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How to file for disability, Filing for SSI
Disability Requirements, Disability Status
How long is the wait?, Disability Application
The Social Security List of Impairments
Qualifying for Disability, Mental Disability
Disability Lawyer Info, Disability Back Pay

What is the state disability agency (DDS, Disability Determination Services)?



 
DDS is where claims that are filed for disability are processed. This includes claims that have been filed under the title II program known as SSDI (Social Security Disability insurance) and claims that have been filed under the title 16 program known as SSI (supplemental security income). It also includes, of course, concurrent claims which are claims that involve both programs simultaneously.

DDS, or disability determination services, is what the state disability agency is known as in most states. In some states, however, it is known by similar but slightly different names such as the Bureau of Disability Determination and the Division of Disability Determination.

Regardless of the name used in a particular state, each state has been authorized to provide a disability determination services agency by the federal social security act. Therefore, each state has a DDS. Some states have only one centralized DDS (such as North Carolina), while other states have a decentralized DDS system that involves multiple DDS locations (such as the state of South Carolina).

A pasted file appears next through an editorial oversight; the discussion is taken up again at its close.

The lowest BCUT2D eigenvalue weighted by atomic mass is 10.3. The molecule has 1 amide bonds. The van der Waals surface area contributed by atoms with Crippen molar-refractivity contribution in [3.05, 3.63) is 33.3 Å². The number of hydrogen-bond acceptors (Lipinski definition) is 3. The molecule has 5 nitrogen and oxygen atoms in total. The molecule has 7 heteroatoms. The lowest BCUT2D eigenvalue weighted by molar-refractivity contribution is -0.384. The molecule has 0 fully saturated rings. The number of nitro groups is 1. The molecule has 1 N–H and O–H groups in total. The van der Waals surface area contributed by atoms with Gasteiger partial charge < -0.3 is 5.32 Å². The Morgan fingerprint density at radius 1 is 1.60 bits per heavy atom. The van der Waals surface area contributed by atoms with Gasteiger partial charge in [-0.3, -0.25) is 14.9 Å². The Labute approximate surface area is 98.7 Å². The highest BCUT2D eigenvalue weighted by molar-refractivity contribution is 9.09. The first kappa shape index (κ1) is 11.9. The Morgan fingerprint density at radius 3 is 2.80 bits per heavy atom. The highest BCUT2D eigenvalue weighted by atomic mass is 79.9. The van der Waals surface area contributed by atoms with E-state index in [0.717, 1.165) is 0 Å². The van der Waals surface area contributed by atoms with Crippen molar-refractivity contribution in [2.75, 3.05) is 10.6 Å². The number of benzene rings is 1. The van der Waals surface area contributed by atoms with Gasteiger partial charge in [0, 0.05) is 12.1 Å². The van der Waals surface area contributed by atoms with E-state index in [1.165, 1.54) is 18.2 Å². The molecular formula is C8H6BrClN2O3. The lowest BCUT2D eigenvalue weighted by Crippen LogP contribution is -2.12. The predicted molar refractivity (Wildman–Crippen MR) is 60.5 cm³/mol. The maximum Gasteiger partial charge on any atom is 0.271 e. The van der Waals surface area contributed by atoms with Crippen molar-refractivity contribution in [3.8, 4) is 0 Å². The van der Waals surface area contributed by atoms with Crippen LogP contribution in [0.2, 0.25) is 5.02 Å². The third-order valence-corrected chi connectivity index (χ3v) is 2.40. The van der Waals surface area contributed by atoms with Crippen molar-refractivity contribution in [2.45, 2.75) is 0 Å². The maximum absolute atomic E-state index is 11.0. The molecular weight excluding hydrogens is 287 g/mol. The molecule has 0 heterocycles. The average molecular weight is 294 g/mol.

How does a claim make it to DDS? After a disability application has been taken in a social security field office, it is transferred to the state agency. At the state agency it is assigned to case processing specialist. In some states, this individual may be referred to as a disability specialist but usually the designation is disability examiner.

The disability examiner is responsible for evaluating all the various evidence that may pertain to a disability claim. This will include medical evidence, vocational evidence, and subjective assessments.

The very first objective that is typically carried out by a disability examiner is to request the claimant's medical records. Usually on the first day after the examiner has been assigned the case, he or she will send out medical record request letters to every medical treatment source listed on the disability application (or appeal).

After this has been done, the case will ordinarily be put to the side, until at least some of the records have come in. Obviously, the wait for medical records is a large factor in determining how long it may take to receive a decision from disability determination services. Without the records and the information they contain, there is nothing to evaluate the claim with.

After the records have been received, however, the examiner will review them, looking for signs of functional limitations that result from the claimant's various physical and/or mental conditions. The more limitations that can be noted, the higher the likelihood that the examiner will conclude that A) the claimant cannot return to their past work and B) the claimant cannot be expected to do some type of other work.